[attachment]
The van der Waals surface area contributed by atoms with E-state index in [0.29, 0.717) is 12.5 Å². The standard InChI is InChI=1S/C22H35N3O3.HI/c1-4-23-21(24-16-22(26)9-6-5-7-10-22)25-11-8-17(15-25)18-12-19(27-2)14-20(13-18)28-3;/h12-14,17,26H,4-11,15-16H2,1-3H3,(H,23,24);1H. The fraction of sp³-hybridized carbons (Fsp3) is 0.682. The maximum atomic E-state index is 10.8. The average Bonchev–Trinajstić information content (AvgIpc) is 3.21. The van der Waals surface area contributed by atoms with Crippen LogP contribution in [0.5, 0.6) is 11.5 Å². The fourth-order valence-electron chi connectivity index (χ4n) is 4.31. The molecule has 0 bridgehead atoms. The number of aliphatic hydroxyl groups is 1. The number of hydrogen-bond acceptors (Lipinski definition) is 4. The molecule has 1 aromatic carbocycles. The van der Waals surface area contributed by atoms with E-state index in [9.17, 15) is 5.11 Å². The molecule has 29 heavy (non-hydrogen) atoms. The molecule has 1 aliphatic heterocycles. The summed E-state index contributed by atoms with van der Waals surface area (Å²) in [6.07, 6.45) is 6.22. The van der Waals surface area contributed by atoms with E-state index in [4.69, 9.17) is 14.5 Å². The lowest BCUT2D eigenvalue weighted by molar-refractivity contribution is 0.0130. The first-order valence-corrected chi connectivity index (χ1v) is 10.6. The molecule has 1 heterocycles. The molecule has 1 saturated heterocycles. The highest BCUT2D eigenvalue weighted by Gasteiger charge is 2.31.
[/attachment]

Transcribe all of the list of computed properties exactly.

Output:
The van der Waals surface area contributed by atoms with E-state index in [0.29, 0.717) is 12.5 Å². The standard InChI is InChI=1S/C22H35N3O3.HI/c1-4-23-21(24-16-22(26)9-6-5-7-10-22)25-11-8-17(15-25)18-12-19(27-2)14-20(13-18)28-3;/h12-14,17,26H,4-11,15-16H2,1-3H3,(H,23,24);1H. The fraction of sp³-hybridized carbons (Fsp3) is 0.682. The maximum atomic E-state index is 10.8. The average Bonchev–Trinajstić information content (AvgIpc) is 3.21. The van der Waals surface area contributed by atoms with Crippen LogP contribution in [0.5, 0.6) is 11.5 Å². The fourth-order valence-electron chi connectivity index (χ4n) is 4.31. The molecule has 0 bridgehead atoms. The number of aliphatic hydroxyl groups is 1. The number of hydrogen-bond acceptors (Lipinski definition) is 4. The molecule has 1 aromatic carbocycles. The van der Waals surface area contributed by atoms with E-state index in [9.17, 15) is 5.11 Å². The molecule has 29 heavy (non-hydrogen) atoms. The molecule has 1 aliphatic heterocycles. The summed E-state index contributed by atoms with van der Waals surface area (Å²) in [6.07, 6.45) is 6.22. The van der Waals surface area contributed by atoms with E-state index in [4.69, 9.17) is 14.5 Å². The lowest BCUT2D eigenvalue weighted by molar-refractivity contribution is 0.0130. The first-order valence-corrected chi connectivity index (χ1v) is 10.6. The molecule has 1 heterocycles. The molecule has 1 saturated heterocycles. The highest BCUT2D eigenvalue weighted by Gasteiger charge is 2.31.